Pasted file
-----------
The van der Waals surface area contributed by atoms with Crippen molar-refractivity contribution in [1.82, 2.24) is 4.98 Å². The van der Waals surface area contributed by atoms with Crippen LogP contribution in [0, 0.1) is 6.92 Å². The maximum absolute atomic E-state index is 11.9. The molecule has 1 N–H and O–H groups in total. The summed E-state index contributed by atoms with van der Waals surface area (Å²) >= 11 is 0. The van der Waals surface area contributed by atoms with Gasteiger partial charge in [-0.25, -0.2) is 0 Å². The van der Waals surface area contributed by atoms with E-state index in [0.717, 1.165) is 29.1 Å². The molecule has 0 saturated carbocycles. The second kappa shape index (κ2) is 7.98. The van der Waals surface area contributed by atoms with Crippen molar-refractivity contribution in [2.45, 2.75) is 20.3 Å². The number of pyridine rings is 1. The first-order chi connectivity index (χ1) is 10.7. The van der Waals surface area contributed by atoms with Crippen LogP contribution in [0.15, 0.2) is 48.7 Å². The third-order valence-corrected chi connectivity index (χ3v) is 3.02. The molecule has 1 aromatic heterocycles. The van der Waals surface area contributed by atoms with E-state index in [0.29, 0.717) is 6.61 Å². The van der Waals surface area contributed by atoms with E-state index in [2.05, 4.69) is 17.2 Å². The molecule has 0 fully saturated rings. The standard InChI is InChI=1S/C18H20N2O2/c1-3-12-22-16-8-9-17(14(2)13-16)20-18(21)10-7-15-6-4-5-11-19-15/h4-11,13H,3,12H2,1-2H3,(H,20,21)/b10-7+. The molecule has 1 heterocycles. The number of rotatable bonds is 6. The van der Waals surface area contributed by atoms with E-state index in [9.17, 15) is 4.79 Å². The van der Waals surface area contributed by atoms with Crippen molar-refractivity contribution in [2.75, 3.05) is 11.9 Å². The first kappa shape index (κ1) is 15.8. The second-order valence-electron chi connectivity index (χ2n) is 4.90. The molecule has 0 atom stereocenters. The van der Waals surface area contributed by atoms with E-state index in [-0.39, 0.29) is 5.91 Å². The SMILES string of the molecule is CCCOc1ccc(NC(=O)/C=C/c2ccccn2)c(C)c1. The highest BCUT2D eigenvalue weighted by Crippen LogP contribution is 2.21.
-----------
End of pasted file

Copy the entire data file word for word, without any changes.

The van der Waals surface area contributed by atoms with Crippen molar-refractivity contribution in [1.82, 2.24) is 4.98 Å². The van der Waals surface area contributed by atoms with Crippen LogP contribution in [0, 0.1) is 6.92 Å². The maximum absolute atomic E-state index is 11.9. The molecule has 1 N–H and O–H groups in total. The summed E-state index contributed by atoms with van der Waals surface area (Å²) >= 11 is 0. The van der Waals surface area contributed by atoms with Gasteiger partial charge in [-0.25, -0.2) is 0 Å². The van der Waals surface area contributed by atoms with E-state index in [0.717, 1.165) is 29.1 Å². The molecule has 0 saturated carbocycles. The second kappa shape index (κ2) is 7.98. The van der Waals surface area contributed by atoms with Crippen molar-refractivity contribution in [2.45, 2.75) is 20.3 Å². The number of pyridine rings is 1. The first-order chi connectivity index (χ1) is 10.7. The van der Waals surface area contributed by atoms with Crippen LogP contribution in [0.15, 0.2) is 48.7 Å². The third-order valence-corrected chi connectivity index (χ3v) is 3.02. The molecule has 1 aromatic heterocycles. The van der Waals surface area contributed by atoms with E-state index in [0.29, 0.717) is 6.61 Å². The van der Waals surface area contributed by atoms with E-state index in [2.05, 4.69) is 17.2 Å². The molecule has 0 fully saturated rings. The standard InChI is InChI=1S/C18H20N2O2/c1-3-12-22-16-8-9-17(14(2)13-16)20-18(21)10-7-15-6-4-5-11-19-15/h4-11,13H,3,12H2,1-2H3,(H,20,21)/b10-7+. The molecule has 1 heterocycles. The number of rotatable bonds is 6. The van der Waals surface area contributed by atoms with E-state index in [9.17, 15) is 4.79 Å². The van der Waals surface area contributed by atoms with Crippen molar-refractivity contribution in [2.75, 3.05) is 11.9 Å². The first kappa shape index (κ1) is 15.8. The second-order valence-electron chi connectivity index (χ2n) is 4.90. The molecule has 0 atom stereocenters. The van der Waals surface area contributed by atoms with E-state index in [-0.39, 0.29) is 5.91 Å². The SMILES string of the molecule is CCCOc1ccc(NC(=O)/C=C/c2ccccn2)c(C)c1. The highest BCUT2D eigenvalue weighted by Crippen LogP contribution is 2.21.